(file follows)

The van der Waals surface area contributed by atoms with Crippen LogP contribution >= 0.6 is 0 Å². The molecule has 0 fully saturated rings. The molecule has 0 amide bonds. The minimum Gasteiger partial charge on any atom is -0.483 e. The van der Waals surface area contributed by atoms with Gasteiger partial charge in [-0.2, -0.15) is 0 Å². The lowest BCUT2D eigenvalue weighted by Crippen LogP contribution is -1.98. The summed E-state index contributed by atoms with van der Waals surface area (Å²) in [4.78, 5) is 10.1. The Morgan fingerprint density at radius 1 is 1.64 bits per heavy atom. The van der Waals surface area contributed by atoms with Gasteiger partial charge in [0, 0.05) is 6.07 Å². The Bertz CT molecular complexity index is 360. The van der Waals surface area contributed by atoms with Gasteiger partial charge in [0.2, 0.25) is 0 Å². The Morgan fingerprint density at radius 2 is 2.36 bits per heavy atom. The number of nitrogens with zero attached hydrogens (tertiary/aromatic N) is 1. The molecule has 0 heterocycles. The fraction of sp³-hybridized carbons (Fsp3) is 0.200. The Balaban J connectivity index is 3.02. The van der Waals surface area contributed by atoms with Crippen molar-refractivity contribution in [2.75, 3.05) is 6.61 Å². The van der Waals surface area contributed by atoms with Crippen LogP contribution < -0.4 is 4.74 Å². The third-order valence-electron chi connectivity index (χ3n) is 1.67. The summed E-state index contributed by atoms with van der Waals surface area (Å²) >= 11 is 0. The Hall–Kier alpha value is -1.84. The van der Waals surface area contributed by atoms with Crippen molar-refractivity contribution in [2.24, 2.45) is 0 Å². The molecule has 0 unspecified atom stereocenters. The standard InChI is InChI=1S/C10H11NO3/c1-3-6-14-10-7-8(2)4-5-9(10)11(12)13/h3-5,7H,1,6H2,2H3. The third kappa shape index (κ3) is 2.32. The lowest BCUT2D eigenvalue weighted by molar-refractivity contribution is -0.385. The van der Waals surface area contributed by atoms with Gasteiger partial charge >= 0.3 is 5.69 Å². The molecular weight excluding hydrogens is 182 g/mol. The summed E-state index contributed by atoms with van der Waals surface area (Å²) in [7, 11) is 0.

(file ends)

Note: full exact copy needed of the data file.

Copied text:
The van der Waals surface area contributed by atoms with Crippen LogP contribution >= 0.6 is 0 Å². The molecule has 0 fully saturated rings. The molecule has 0 amide bonds. The minimum Gasteiger partial charge on any atom is -0.483 e. The van der Waals surface area contributed by atoms with Gasteiger partial charge in [-0.2, -0.15) is 0 Å². The lowest BCUT2D eigenvalue weighted by Crippen LogP contribution is -1.98. The summed E-state index contributed by atoms with van der Waals surface area (Å²) in [4.78, 5) is 10.1. The Morgan fingerprint density at radius 1 is 1.64 bits per heavy atom. The van der Waals surface area contributed by atoms with Gasteiger partial charge in [0, 0.05) is 6.07 Å². The Bertz CT molecular complexity index is 360. The van der Waals surface area contributed by atoms with Gasteiger partial charge in [0.2, 0.25) is 0 Å². The Morgan fingerprint density at radius 2 is 2.36 bits per heavy atom. The number of nitrogens with zero attached hydrogens (tertiary/aromatic N) is 1. The molecule has 0 heterocycles. The fraction of sp³-hybridized carbons (Fsp3) is 0.200. The Balaban J connectivity index is 3.02. The van der Waals surface area contributed by atoms with Crippen molar-refractivity contribution in [2.75, 3.05) is 6.61 Å². The van der Waals surface area contributed by atoms with Crippen LogP contribution < -0.4 is 4.74 Å². The third-order valence-electron chi connectivity index (χ3n) is 1.67. The summed E-state index contributed by atoms with van der Waals surface area (Å²) >= 11 is 0. The Hall–Kier alpha value is -1.84. The van der Waals surface area contributed by atoms with Crippen molar-refractivity contribution in [2.24, 2.45) is 0 Å². The molecule has 0 unspecified atom stereocenters. The standard InChI is InChI=1S/C10H11NO3/c1-3-6-14-10-7-8(2)4-5-9(10)11(12)13/h3-5,7H,1,6H2,2H3. The third kappa shape index (κ3) is 2.32. The lowest BCUT2D eigenvalue weighted by molar-refractivity contribution is -0.385. The van der Waals surface area contributed by atoms with Gasteiger partial charge >= 0.3 is 5.69 Å². The molecular weight excluding hydrogens is 182 g/mol. The summed E-state index contributed by atoms with van der Waals surface area (Å²) in [7, 11) is 0.